Use this URL to cite or link to this record in EThOS: http://ethos.bl.uk/OrderDetails.do?uin=uk.bl.ethos.630343
Title: Policy and practice concerning women with an RhD negative blood type : a midwifery perspective
Author: Harkness, Mairi
ISNI:       0000 0004 5353 0128
Awarding Body: University of Edinburgh
Current Institution: University of Edinburgh
Date of Award: 2014
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Abstract:
In May 2002 the National Institute for Clinical Excellence (NICE) made the recommendation that all pregnant women with an RhD negative blood type should be offered routine antenatal anti-D immunoglobulin (Ig) prophylaxis (RAADP). Midwives were the key professional group who would be involved in administration of anti-D Ig and yet they had little input to formation of policy and contributed little to the evidence base that informs policy and practice. A midwifery perspective is however important and relevant, and forms the basis of this work. The thesis comprises three distinct, but related, pieces of research: a survey conducted in 2005 to determine implementation of RAADP at UK maternity units; secondary analysis of anti-D Ig errors involving midwives that were reported to the Serious Hazards of Transfusion (SHOT) scheme in 2007/8; and focus group interviews conducted in 2010 to explore midwives’ views on issues that impact the care provided for women with an RhD negative blood type. The aim of the RAADP survey was to establish current {2005} policy in the United Kingdom in relation to the NICE recommendation for RAADP (NICE, 2002). The survey formed the foundation on which to build the thesis by determining that by 2005 RAADP had become an integral aspect of maternity care within the UK. However it also found that there were significant variations within local policies and among the information that was provided to pregnant women and healthcare professionals. The aim of the survey was to determine implementation of policy and not to explain findings, raising important questions which were used to inform the subsequent research. The second piece of research was secondary analysis of existing anti-D Ig error reports collated by SHOT. The analysis was unique in that it included only those errors involving midwives. The findings highlight both individual and organisational impact on errors, building on the findings of the RAADP survey. The research identified proximal errors, trigger events and fallible practices providing a framework within which the common pathways to error involving anti-D Ig can be understood. This will allow midwives to better understand and improve the care they provide. This piece of research also raised further questions about midwifery practice and those questions informed the focus group research. The focus group research aimed to consolidate the findings of the previous research by gaining direct input from midwives. Two focus group interviews were held, with clinical midwives as participants. The research found that the midwives and the organisations within which they worked provided care in line with policy and procedure at the apparent expense of a woman centred approach. This appeared to be linked to the midwives’ understanding of their responsibility, accountability and the education and information that underpinned the care they provided. The other important finding from the focus group research was that the midwives regarded RAADP as a less important intervention than they did anti-D Ig given following a potentially sensitising event (PSE) during pregnancy or given following delivery. When considered as a whole body of work, this research provides unique and valuable insight to midwifery involvement in the care of women with an RhD negative blood type. The research highlights the challenge of achieving government objectives for individualised, woman centred care within the present framework of clinical governance and evidence based care. In doing so it also raises questions about how individual midwives and the midwifery profession have engaged with medical colleagues and policy makers to maintain a midwifery context to the care they provide. Although the research findings relate to care provided for women with an RhD negative blood type the findings are pertinent to other aspects midwifery practice, particularly those originating within the medical profession that are now a routine part of midwifery care.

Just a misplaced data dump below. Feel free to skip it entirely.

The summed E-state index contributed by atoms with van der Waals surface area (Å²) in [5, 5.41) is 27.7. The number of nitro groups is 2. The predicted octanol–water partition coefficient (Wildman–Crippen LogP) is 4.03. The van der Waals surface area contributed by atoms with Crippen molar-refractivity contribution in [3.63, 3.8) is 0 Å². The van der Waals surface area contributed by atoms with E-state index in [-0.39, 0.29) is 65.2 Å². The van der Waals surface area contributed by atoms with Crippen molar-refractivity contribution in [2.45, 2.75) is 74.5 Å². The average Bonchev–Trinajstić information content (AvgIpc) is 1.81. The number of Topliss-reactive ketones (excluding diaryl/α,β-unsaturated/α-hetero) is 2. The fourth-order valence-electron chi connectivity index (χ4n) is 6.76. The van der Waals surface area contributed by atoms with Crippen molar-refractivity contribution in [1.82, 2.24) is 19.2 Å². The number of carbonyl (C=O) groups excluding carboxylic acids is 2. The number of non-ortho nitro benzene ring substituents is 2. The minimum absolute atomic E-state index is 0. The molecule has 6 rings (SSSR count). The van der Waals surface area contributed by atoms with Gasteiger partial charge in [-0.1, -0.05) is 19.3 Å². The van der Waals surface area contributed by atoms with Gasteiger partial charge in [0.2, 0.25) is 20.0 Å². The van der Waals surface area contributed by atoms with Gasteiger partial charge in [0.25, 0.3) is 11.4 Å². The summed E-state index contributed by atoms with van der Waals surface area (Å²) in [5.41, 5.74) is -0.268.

Supervisor: Forbes, John; Prescott, Robin; Warner, Pam Sponsor: Scottish National Blood Transfusion Service (SNBTS)
Qualification Name: Thesis (Ph.D.) Qualification Level: Doctoral
EThOS ID: uk.bl.ethos.630343  DOI: Not available
Keywords: midwifery ; rhesus disease ; anti-D ; pregnancy
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